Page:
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Author Topic: Speaker amp question  (Read 888 times)

Seth Thompson

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Speaker amp question
« on: February 05, 2019, 08:11:57 pm »

In our foyer we have three Tannoy 4" CVS4 160 watt speakers fed by a single channel of a BiAmp MXA75 75 watt 6 channel mixer/amp.  We have 2 problems with this setup. The first is that it's never loud enough.  The second is that if we turn the amp up half way (6 out of 12), the amp will inevitably stop working and not work again until powered off and back on.  I do not know enough to say if we need more amp or more speakers.  I don't know if the amp is shutting off because it's trying to protect the speakers or if it's just failing.  Does anyone have any insight they can share?
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Peter Tran

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Re: Speaker amp question
« Reply #1 on: February 08, 2019, 03:23:47 pm »

In our foyer we have three Tannoy 4" CVS4 160 watt speakers fed by a single channel of a BiAmp MXA75 75 watt 6 channel mixer/amp.  We have 2 problems with this setup. The first is that it's never loud enough.  The second is that if we turn the amp up half way (6 out of 12), the amp will inevitably stop working and not work again until powered off and back on.  I do not know enough to say if we need more amp or more speakers.  I don't know if the amp is shutting off because it's trying to protect the speakers or if it's just failing.  Does anyone have any insight they can share?

I'm not a professional by any means, but
there are several variables that need to be considered in this scenario:
1. Are the speakers wired with transformers
2a. If not with transformers are they wired in series or parallel (i.e. resistance/ohm reading)
2b. If with transformers (I can't help you because I am not familiar with voltage systems)
3. How large is the room?
4. Is this for ONLY speech or are you trying to play music through it?
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Mike Caldwell

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Re: Speaker amp question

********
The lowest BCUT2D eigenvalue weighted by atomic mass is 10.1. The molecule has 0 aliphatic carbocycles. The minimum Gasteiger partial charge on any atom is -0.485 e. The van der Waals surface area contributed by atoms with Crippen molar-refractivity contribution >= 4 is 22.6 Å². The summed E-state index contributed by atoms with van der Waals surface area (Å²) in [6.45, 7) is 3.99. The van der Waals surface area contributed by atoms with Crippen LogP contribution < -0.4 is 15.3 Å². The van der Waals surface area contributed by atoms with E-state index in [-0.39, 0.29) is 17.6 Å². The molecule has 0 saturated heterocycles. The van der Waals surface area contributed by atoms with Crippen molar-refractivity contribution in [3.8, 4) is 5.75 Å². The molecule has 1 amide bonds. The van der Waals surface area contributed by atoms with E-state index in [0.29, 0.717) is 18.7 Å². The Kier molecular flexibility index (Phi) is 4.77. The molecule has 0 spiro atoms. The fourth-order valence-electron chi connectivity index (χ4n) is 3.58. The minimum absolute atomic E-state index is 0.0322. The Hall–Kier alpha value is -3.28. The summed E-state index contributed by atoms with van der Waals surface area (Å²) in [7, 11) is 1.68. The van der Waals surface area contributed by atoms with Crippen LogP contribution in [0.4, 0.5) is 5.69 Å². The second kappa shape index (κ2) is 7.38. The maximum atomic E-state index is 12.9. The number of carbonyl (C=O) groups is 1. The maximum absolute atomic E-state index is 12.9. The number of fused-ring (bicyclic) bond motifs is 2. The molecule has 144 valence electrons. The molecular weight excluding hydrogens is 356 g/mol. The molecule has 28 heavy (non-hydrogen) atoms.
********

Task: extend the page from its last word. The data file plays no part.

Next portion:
« Reply #2 on: February 08, 2019, 07:28:38 pm »

What are the speaker wattage tap selectors set at and on the amps output terminal strip what terminal positions do you have the speaker line connected to.

Erik Jerde

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Re: Speaker amp question
« Reply #3 on: February 08, 2019, 11:27:16 pm »

In our foyer we have three Tannoy 4" CVS4 160 watt speakers fed by a single channel of a BiAmp MXA75 75 watt 6 channel mixer/amp.  We have 2 problems with this setup. The first is that it's never loud enough.  The second is that if we turn the amp up half way (6 out of 12), the amp will inevitably stop working and not work again until powered off and back on.  I do not know enough to say if we need more amp or more speakers.  I don't know if the amp is shutting off because it's trying to protect the speakers or if it's just failing.  Does anyone have any insight they can share?

Your “single channel” comment is confusing as this amp is mono output and by definition is only a single channel.  We need to know how the amp is wired and how the speakers are tapped.
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Chris Grimshaw

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Re: Speaker amp question
« Reply #4 on: February 09, 2019, 10:31:08 am »

My bet is the amp is going thermal (or overcurrent) and shutting down.
Check wiring at both ends, and look at the amp to see if there's any dust/fluff/rubbish built up in there.

Chris
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Ken Webster

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Re: Speaker amp question
« Reply #5 on: February 10, 2019, 05:01:04 am »

Found a PDF data sheet for the speaker:
Impedance 6 Ohm

Power:
40 W average
80 W program
160 W peak

Maximum SPL:
103 dB average
109 dB peak

Recommended amp 80 W into 6 Ohm


Mixer amp has 6 input channels.

MXA75   
Output power, 4 ohms:  75W  RMS
Power consumption:  100W  Maximum
Weight:  8.6kg


Ken
« Last Edit: February 17, 2019, 04:12:41 am by Ken Webster »
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Mike Caldwell

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Re: Speaker amp question
« Reply #6 on: February 10, 2019, 10:58:43 am »

My bet is the amp is going thermal (or overcurrent) and shutting down.
Check wiring at both ends, and look at the amp to see if there's any dust/fluff/rubbish built up in there.

Chris